Are Fireworks On Your Summer Activities List?
Along with picnics and reunions with friends and family, the Fourth of July, Labor Day, and New Year’s Eve are just a few of the annual observations in which fireworks play a role, according to the Pennsylvania Department of Agriculture.
Pennsylvanians aged 18 and above may now purchase consumer firecrackers, bottle rockets, Roman candles, and other explosives with a maximum of 50 mg of explosive material along with the previously legal sparklers, fountains, and novelties.
Legal use of consumer fireworks in PA carries specific prohibitions (Section 2404). The following are illegal:
- Igniting or discharging fireworks on a public or private property without express permission of the property owner;
- Discharging within 150 feet of an occupied structure;
- Discharging from, within, or toward a motor vehicle or building, and
- Discharging while the person is under the influence of alcohol, a controlled substance, or another drug.
Violating the various provisions of the consumer and display fireworks law (Act 43 of 2017, Section 2414) can result in fines and penalties ranging from $100 for a summary offense to a misdemeanor of the second degree to a felony of the third degree.
Identifying and Removing Poison Hemlock
Roadsides, fence rows, and the forest’s edge are increasingly lined with a deceivingly lovely but deadly white flower, frequently mistaken for the harmless wild carrot, according to the Pennsylvania Department of Conservation and Natural Resources (DCNR).
Invasive Poison Hemlock develops small white flowers forming an umbrella shape and growing from hollow, purple-spotted stems possible of reaching six to eight feet in height. Upon identification, DCNR recommends removal of the entire root. Mowing or cutting prior to flowering is effective in preventing the spread of over 30,000 seeds produced by each poison hemlock plant. New growth should be treated with herbicides.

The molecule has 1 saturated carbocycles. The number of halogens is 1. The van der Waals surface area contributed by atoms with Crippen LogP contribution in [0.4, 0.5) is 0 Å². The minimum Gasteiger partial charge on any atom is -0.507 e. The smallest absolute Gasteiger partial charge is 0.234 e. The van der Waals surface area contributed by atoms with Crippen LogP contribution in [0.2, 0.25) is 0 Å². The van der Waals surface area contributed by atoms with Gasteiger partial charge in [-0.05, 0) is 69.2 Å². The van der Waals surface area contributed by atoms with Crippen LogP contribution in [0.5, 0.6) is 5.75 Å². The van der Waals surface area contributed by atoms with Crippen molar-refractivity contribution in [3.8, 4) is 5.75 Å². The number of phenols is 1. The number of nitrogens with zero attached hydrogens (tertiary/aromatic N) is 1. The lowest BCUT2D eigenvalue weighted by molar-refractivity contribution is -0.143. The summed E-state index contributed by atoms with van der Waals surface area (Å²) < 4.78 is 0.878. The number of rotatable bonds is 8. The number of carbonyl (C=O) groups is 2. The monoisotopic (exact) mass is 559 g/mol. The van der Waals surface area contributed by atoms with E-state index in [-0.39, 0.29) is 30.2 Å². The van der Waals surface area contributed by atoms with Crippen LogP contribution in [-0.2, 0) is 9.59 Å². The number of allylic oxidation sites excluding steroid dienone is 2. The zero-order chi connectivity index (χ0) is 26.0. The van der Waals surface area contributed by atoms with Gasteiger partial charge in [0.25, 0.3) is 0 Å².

Poison Hemlock is ranked as a severe threat to Pennsylvania’s native plants. Because it is fatal for humans, pets, and livestock, anyone engaged in removal should wear protective clothing, including a long-sleeved shirt, long pants, gloves, socks, and shoes to prevent direct contact with the plant and the pesticide.
Turn Around, Don’t Drown
Upon encountering a flooded roadway while driving, motorists are reminded of Act 114 of 2012 making it illegal to ignore flood warning signs to Turn Around, Don’t Drown. Know these flood facts for driving:
- Six inches of water will reach the bottom of most passenger cars causing a loss of control and possible stalling.
- A foot of water will float many vehicles.
- Two feet of rushing water can carry away most vehicles, including sport utility vehicles and pickups.
While driving, remain informed of weather conditions and respond accordingly to any flash flood watch or warning. Travel information is available through 511PA. The mobile app is available for Android or iPhone.
Senior Centers Offer Relief from Soaring Summer Temperatures
Pennsylvania’s Senior Community Centers provide a nutritious meal, social activities, informative programs, creative arts, exercise, volunteer opportunities, community services, and special events in a safe comfortable atmosphere.
Rural Road Safety Precautions
From spring planting season through the autumn harvest, the Pennsylvania Department of Transportation (PennDOT) urges drivers to be prepared to encounter farm equipment and animal-drawn vehicles on Pennsylvania roadways.
While cruising at 55 miles per hour and coming upon a tractor moving at 15 miles per hour, in only five seconds, an automobile will cover the length of a football field (see pages 22-23). Driving farm equipment requires safely staying on the roadway and watching for oncoming traffic while on a noisy piece of equipment.
The Horse and Buggy Driver’s Manual provides critical safety information to motorists and tourists unfamiliar with horse and buggy encounters, as well as the buggy operator. “It’s a Matter of Life and Death” offers valuable tips in a condensed format.
Hunting License Reminder
Pennsylvania’s 2018-19 resident hunting license is now available for $20.90, according to the Pennsylvania Game Commission (PGC). Pennsylvania residents ages 17 to 64 receive one antlered deer tag, one fall turkey tag, one spring turkey tag, and small game hunting privileges for one year with the resident hunting license.
More than 65 types of hunting licenses and permits are available to resident and nonresident hunters. The 2018-19 Hunting and Trapping Digest may be purchased for $6 or downloaded and printed for free.